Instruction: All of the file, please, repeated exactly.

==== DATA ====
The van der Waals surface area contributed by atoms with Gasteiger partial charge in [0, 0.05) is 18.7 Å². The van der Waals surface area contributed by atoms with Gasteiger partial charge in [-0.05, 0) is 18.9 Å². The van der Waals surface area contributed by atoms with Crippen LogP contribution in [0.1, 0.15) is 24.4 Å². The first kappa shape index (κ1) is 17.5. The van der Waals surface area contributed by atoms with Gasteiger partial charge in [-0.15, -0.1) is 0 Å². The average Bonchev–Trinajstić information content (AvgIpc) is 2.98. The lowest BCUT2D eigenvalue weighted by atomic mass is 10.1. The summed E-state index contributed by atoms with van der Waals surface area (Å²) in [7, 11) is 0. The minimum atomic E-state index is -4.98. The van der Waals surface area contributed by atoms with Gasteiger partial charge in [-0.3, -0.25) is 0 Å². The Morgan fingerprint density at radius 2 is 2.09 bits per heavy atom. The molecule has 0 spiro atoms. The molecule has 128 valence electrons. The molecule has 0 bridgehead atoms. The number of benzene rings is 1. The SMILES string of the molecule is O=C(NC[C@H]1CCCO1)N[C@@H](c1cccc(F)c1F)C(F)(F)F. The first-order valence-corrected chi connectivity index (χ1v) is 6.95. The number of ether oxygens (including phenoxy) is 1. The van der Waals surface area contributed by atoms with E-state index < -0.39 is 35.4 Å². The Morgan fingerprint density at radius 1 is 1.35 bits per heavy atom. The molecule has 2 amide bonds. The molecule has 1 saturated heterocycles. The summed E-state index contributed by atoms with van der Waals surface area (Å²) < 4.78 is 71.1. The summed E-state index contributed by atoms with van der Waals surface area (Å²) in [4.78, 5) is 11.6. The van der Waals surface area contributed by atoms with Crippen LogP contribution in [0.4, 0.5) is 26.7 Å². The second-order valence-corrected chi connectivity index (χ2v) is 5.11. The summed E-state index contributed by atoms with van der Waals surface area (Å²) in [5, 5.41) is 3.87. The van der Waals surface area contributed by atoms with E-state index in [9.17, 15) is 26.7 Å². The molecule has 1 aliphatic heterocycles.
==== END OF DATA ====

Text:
The van der Waals surface area contributed by atoms with Gasteiger partial charge in [0, 0.05) is 18.7 Å². The van der Waals surface area contributed by atoms with Gasteiger partial charge in [-0.05, 0) is 18.9 Å². The van der Waals surface area contributed by atoms with Crippen LogP contribution in [0.1, 0.15) is 24.4 Å². The first kappa shape index (κ1) is 17.5. The van der Waals surface area contributed by atoms with Gasteiger partial charge in [-0.15, -0.1) is 0 Å². The average Bonchev–Trinajstić information content (AvgIpc) is 2.98. The lowest BCUT2D eigenvalue weighted by atomic mass is 10.1. The summed E-state index contributed by atoms with van der Waals surface area (Å²) in [7, 11) is 0. The minimum atomic E-state index is -4.98. The van der Waals surface area contributed by atoms with Gasteiger partial charge in [-0.3, -0.25) is 0 Å². The Morgan fingerprint density at radius 2 is 2.09 bits per heavy atom. The molecule has 0 spiro atoms. The molecule has 128 valence electrons. The molecule has 0 bridgehead atoms. The number of benzene rings is 1. The SMILES string of the molecule is O=C(NC[C@H]1CCCO1)N[C@@H](c1cccc(F)c1F)C(F)(F)F. The first-order valence-corrected chi connectivity index (χ1v) is 6.95. The number of ether oxygens (including phenoxy) is 1. The van der Waals surface area contributed by atoms with E-state index < -0.39 is 35.4 Å². The Morgan fingerprint density at radius 1 is 1.35 bits per heavy atom. The molecule has 2 amide bonds. The molecule has 1 saturated heterocycles. The summed E-state index contributed by atoms with van der Waals surface area (Å²) < 4.78 is 71.1. The summed E-state index contributed by atoms with van der Waals surface area (Å²) in [4.78, 5) is 11.6. The van der Waals surface area contributed by atoms with Crippen LogP contribution in [0.4, 0.5) is 26.7 Å². The second-order valence-corrected chi connectivity index (χ2v) is 5.11. The summed E-state index contributed by atoms with van der Waals surface area (Å²) in [5, 5.41) is 3.87. The van der Waals surface area contributed by atoms with E-state index in [9.17, 15) is 26.7 Å². The molecule has 1 aliphatic heterocycles.